When someone says “climate change,” the images that pop into your head probably include rising sea levels or melting glaciers, but one that probably doesn’t phase you is melting roadways. In a recent study by Arizona State University, researchers found that today’s roadways aren’t equipped to deal with a warmer climate.
Asphalt is a temperature-sensitive material, which means it can crack if it gets too cold and melt if it gets too hot. This is incredibly important because while roadways are often designed for functionality, efficiency, and safety, they’re not often designed for temperature fluctuation. Dr. Shane Underwood, the leader of the study, says that construction materials are often chosen with the assumption of a stationary climate. This means if temperatures continue to climb, it could mean bad news for roadways.
In the ASU study, researchers looked at the asphalt used to build 800 roads around the country, then compared those asphalt types to the recent temperatures in the corresponding areas. It turns out that when most of these roadways were constructed, they were based on temperature data between 1964 and 1995; researchers found that 35 perfect of the roads were built using inappropriate materials (mainly, asphalt that was designed to withstand cold temperatures, but not hot ones).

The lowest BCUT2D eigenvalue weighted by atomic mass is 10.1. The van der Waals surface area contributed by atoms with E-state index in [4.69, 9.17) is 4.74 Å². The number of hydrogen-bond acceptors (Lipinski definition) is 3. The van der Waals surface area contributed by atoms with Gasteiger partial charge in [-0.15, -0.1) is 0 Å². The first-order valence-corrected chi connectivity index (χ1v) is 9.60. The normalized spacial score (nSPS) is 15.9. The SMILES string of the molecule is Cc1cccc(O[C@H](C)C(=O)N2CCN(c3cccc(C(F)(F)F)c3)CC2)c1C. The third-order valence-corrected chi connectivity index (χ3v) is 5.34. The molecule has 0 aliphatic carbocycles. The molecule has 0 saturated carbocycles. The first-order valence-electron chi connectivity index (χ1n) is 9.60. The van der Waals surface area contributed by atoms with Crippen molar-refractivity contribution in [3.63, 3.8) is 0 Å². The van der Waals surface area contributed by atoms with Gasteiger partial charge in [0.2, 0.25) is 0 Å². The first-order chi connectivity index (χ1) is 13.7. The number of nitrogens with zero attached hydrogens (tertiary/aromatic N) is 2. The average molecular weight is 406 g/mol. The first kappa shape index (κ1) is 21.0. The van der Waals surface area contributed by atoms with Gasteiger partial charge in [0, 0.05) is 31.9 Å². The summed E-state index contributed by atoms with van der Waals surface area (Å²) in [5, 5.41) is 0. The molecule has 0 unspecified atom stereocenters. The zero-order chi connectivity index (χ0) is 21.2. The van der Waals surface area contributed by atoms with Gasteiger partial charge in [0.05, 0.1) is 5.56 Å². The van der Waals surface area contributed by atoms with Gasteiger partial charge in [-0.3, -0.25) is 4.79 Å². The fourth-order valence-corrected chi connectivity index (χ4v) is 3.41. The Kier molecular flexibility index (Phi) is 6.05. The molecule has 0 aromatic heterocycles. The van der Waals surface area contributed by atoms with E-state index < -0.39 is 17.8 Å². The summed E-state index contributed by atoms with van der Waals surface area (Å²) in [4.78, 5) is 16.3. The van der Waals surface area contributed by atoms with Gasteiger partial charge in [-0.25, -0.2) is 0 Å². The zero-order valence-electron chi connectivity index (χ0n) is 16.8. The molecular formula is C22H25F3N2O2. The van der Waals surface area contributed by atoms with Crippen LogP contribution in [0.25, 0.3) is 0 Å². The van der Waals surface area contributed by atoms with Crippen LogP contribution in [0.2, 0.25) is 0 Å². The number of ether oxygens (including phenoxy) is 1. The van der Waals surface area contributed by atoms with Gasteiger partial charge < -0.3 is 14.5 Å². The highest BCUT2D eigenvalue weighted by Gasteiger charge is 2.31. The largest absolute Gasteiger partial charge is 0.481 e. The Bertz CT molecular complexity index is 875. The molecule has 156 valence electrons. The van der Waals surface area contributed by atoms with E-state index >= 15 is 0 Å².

Our asphalt paving company knows that this could mean bad news for roadways if temperatures continue to increase.
“Anthropogenic climate change may therefore result in rapid infrastructure failure and, consequently, increased maintenance costs, particularly for paved roads where temperature is a key determinant for material selection,” says Underwood.
The study estimated that in 2010, this inaccuracy cost between $13 and $14 billion in unnecessary maintenance expenses. After running a set of climate models, maintenance costs could rise to $22 billion or $35 billion by 2070 (depending on if emissions are controlled or not).
Temperatures are predicted to keep rising in the future, which means we may see major problems with today’s road infrastructures.